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‘This Is Not Like a Fence in a Backyard’ — Trump’s Border Wall vs. Wildlife
By John R. Platt
How will Trump's border wall affect wildlife in the U.S. and Mexico?
As I discussed recently on the Sciencentric podcast, the wall's true impact becomes more evident when you envision all of the things that accompany it: Roads, vehicles, lights, and acres upon acres of cleared habitat. That's bad news for jaguars, bears, birds, bees and hundreds, if not thousands, of other species.
Check out the video interview below, where host Eric R. Olson and I also discuss The Revelator, my work on "Extinction Countdown," and what technologies might work instead of a wall.
John R. Platt is the editor of The Revelator. An award-winning environmental journalist, his work has appeared inScientific American, Audubon, Motherboard, and numerous other magazines and publications. His "Extinction Countdown" column has run continuously since 2004 and has covered news and science related to more than 1,000 endangered species.
Reposted with permission from our media associate The Revelator.
- Trump's border wall is an ecological disaster - Vox ›
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The federal government is looking into the details from the longest running oil spill in U.S. history, and it's looking far worse than the oil rig owner let on, as The New York Times reported.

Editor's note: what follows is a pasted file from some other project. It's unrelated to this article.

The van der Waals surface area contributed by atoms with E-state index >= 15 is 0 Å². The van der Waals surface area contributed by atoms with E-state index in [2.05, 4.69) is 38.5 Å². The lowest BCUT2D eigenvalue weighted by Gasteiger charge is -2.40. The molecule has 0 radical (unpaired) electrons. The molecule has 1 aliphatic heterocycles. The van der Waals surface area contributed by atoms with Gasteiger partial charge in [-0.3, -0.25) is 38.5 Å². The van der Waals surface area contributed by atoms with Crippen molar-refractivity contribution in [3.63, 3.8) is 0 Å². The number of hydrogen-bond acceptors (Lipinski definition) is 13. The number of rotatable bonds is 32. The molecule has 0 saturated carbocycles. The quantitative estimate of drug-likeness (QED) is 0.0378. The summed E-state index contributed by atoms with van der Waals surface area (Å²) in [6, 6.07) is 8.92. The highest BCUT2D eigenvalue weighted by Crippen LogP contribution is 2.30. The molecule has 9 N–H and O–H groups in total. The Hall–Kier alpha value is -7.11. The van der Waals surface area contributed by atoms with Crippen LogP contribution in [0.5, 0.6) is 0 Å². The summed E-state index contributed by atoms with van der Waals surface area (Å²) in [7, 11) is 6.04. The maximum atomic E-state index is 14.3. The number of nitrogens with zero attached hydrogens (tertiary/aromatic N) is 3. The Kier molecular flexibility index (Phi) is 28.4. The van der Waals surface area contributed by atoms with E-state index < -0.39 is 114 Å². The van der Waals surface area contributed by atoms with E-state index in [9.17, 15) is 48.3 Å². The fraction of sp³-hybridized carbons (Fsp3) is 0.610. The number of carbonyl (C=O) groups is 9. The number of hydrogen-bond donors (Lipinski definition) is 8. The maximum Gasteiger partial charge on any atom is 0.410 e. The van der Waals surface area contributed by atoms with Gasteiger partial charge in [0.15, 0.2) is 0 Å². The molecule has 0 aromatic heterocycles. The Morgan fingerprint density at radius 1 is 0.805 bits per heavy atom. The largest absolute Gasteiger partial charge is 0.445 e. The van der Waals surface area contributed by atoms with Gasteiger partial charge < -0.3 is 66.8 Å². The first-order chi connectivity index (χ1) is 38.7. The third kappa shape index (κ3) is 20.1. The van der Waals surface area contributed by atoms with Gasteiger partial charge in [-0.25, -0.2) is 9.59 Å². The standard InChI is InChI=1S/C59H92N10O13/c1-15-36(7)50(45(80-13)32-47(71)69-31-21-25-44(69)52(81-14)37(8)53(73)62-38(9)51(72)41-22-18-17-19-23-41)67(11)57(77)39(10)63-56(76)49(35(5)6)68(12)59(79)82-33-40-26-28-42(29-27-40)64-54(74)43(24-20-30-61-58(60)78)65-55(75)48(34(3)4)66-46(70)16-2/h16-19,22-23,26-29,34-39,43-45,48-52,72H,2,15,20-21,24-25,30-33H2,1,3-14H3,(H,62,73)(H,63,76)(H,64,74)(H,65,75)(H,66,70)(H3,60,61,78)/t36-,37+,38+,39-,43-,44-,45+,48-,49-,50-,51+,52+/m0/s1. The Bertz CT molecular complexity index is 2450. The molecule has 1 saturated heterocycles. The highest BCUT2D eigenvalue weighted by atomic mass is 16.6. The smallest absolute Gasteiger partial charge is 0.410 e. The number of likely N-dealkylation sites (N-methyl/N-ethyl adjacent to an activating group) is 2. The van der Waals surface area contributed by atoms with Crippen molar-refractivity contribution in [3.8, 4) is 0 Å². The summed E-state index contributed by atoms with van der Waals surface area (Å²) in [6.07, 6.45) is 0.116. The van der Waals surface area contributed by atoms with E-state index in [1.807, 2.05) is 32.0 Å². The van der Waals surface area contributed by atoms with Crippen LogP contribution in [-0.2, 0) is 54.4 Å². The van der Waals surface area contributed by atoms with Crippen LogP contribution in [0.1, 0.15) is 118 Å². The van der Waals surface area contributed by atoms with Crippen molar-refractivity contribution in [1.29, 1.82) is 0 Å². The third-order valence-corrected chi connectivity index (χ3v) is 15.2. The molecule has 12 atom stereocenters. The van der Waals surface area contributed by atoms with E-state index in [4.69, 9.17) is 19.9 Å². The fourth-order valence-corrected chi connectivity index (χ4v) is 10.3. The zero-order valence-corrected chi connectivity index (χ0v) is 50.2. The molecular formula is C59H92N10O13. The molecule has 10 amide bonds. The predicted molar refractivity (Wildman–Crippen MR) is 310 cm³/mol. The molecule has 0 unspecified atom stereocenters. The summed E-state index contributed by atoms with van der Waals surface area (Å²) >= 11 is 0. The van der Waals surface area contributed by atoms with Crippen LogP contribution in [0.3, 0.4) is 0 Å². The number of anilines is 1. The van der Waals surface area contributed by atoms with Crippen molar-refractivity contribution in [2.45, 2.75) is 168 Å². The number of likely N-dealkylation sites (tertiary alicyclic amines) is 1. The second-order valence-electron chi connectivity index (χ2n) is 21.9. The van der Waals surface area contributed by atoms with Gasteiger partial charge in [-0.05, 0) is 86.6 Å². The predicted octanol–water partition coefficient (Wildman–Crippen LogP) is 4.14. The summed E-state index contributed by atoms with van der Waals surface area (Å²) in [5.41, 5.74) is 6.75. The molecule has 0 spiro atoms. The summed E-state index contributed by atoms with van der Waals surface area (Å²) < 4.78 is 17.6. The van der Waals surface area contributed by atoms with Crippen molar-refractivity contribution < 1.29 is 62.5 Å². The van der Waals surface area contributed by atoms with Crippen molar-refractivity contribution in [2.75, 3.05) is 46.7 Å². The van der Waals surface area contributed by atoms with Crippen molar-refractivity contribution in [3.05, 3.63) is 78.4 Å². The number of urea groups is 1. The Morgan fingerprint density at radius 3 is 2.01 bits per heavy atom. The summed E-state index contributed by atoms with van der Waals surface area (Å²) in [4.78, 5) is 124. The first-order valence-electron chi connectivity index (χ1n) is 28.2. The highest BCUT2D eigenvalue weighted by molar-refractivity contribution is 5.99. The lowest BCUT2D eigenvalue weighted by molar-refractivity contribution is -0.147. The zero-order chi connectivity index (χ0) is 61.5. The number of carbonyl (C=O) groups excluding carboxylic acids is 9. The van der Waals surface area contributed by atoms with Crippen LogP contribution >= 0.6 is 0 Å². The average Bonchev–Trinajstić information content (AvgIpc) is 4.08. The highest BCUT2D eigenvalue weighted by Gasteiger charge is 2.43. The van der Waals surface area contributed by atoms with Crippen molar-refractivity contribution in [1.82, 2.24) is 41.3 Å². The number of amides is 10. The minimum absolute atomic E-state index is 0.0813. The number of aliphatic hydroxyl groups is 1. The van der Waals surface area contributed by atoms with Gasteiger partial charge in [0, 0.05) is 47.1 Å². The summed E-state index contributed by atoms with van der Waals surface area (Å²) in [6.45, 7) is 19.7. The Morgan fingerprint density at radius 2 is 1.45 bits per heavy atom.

By Tara Lohan
When armed militants with a grudge against the federal government seized the Malheur National Wildlife Refuge in rural Oregon back in the winter of 2016, I remember avoiding the news coverage. Part of me wanted to know what was happening, but each report I read — as the occupation stretched from days to weeks and the destruction grew — made me so angry it was hard to keep reading.
A searing heat wave has begun to spread across Europe, with Germany, France and Belgium experiencing extreme temperatures that are set to continue in the coming days.
In the 1980s, a Greenlandic subsistence hunter shot and killed a whale with bizarre features unlike any he had ever seen before. He knew something was unique about it, so he left its abnormally large skull on top of his toolshed where it rested until a visiting professor happened upon it a few years later.